Funding for ESAs

Educational Service Agencies are funded with similar mechanisms: levy local taxes, state aid, service contracts with districts, and state/federal grants. Some ESAs may benefit from state funding, while others are funded largely by contracts with their LEAs (Stephens & Keane, 2005). Funding for ESAs is significantly different from state to state but can be categorized into four sources, state, local/regional, federal, and other. Each source of funding contains vast differences as to how the funds are appropriated, as illustrated in Figure 5.

Figure 5. Types of Funding Sources (Stephens, 2001).

School districts in the Type B service agency are funded with appropriations from the SEA, while Type C are initially funded at the onset of the creation of the ESA and continue to receive a limited state allocation intended for only fundamental expenses or state initiatives. Type A service agencies experience formula-based state appropriations, or the sale of services and products (English, 2006).

Levy Authority

The authority to levy property tax is not given to every state. Nebraska, Michigan, and Oregon are among the states who can levy taxes in order to cover operating expenses and to implement services approved by member school districts (Educational Service, 1965; Stevens & Keane, 2005, p. 76).

State Aid

 Although the specific formula used in states who appropriate state aid to ESAs differ, they are similar in that the amount they get is very specific to the conditions of the formula, and that there are multiple variables contained within each formula. Formula based appropriates are most common when there are state-established core services to be carried out by the ESA. Contracted services and grants are not included in the funding formulas as they generate their own dollars. The variables used in these formulas include the student count in the ESA region, a fixed amount appropriated for each ESA, number of member public school districts in the region, costs of the core services, number of schools, number of nonpublic school students, geographic size, and dollars necessary for rental of facilities (Stephens & Keane, 2005). Each state appropriating dollars uses a combination of different variables. Iowa’s Area Education Associations, for example, use core service expenses and student enrollment to calculate the amount of state aid they will receive (School Aid Formula, 2012).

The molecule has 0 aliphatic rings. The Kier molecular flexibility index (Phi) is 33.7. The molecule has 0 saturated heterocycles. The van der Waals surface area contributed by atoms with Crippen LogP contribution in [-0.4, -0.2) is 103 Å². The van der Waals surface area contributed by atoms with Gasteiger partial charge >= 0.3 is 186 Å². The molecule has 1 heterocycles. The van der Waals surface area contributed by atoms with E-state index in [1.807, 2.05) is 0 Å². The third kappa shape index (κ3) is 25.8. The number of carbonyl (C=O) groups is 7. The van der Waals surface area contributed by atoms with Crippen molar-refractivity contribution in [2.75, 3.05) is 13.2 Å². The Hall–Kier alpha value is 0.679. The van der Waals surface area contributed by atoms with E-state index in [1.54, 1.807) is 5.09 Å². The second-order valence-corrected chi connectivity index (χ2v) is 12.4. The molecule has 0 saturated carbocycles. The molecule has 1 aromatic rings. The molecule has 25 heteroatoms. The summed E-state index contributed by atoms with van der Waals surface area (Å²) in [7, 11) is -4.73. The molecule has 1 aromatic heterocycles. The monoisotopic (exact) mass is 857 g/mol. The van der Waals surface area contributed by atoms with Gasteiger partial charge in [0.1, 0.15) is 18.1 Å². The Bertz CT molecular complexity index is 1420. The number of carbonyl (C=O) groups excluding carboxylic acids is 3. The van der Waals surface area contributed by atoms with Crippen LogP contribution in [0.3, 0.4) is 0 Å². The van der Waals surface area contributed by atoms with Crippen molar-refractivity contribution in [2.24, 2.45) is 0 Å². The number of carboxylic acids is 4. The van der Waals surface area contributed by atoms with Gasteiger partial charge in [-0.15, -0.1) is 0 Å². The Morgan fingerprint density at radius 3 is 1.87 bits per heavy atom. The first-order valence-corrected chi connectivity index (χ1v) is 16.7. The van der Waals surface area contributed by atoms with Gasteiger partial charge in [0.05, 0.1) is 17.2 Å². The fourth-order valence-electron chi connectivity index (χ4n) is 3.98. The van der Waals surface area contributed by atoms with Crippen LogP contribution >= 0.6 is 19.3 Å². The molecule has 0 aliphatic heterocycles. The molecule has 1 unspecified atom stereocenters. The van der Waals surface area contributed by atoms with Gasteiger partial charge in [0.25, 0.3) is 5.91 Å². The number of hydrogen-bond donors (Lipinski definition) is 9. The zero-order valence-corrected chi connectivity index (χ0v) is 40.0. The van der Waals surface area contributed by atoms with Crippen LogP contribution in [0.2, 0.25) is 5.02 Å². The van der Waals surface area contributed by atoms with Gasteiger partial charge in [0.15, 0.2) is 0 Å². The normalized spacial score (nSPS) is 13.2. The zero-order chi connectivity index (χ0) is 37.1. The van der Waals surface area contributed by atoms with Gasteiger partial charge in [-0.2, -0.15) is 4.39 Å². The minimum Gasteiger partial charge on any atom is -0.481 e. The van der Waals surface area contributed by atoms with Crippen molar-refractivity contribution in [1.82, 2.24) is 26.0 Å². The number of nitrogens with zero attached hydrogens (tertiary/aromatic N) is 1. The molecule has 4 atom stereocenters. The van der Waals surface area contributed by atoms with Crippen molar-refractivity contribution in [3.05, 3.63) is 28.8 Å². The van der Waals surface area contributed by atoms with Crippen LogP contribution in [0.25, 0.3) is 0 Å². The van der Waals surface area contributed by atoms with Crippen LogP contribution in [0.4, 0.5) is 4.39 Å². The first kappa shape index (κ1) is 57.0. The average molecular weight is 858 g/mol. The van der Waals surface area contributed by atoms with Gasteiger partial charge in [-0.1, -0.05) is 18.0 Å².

States who provide state aid use a formula to provide equal state funds for each child who will benefit from the efforts of the service agency…However, the absence in most of the state aid formulas is consideration of the wealth of a service unit, or recognition of the other contextual differences (Stephens & Keane, 2005, p. 94). These funds may be aligned to the school improvement agenda or needs as part of an accreditation process. In some states, additional funds were allocated to ESAs who address the needs of struggling schools as a result of the No Child Left Behind Act of 2001.

ESA Partnerships

Many school districts using the supports of ESAs are rural. These districts are either too small or too rural or both to provide the necessary services their district needs on their own, therefore, they rely on partnerships. This opportunity for partnering is one reason why ESAs were created. Partnerships within an ESA structure typically take one of two forms: intra-education partnerships and inter-agency partnerships. The former includes opportunities for school improvement resources and support, technology collaboratives and consortiums, professional development alliances and consortiums, special education cooperatives and supports, and business affairs cooperatives for purchasing and other school infrastructure supports. These partnerships are facilitated by the ESAs and designed to provide efficiencies between school districts. The latter type of partnership, inter-agency, is where partnerships are facilitated between agencies and organizations with common needs. These may include partnerships with industry and business, human services/resources, and general governmental agencies (Stephens & Keane, 2005).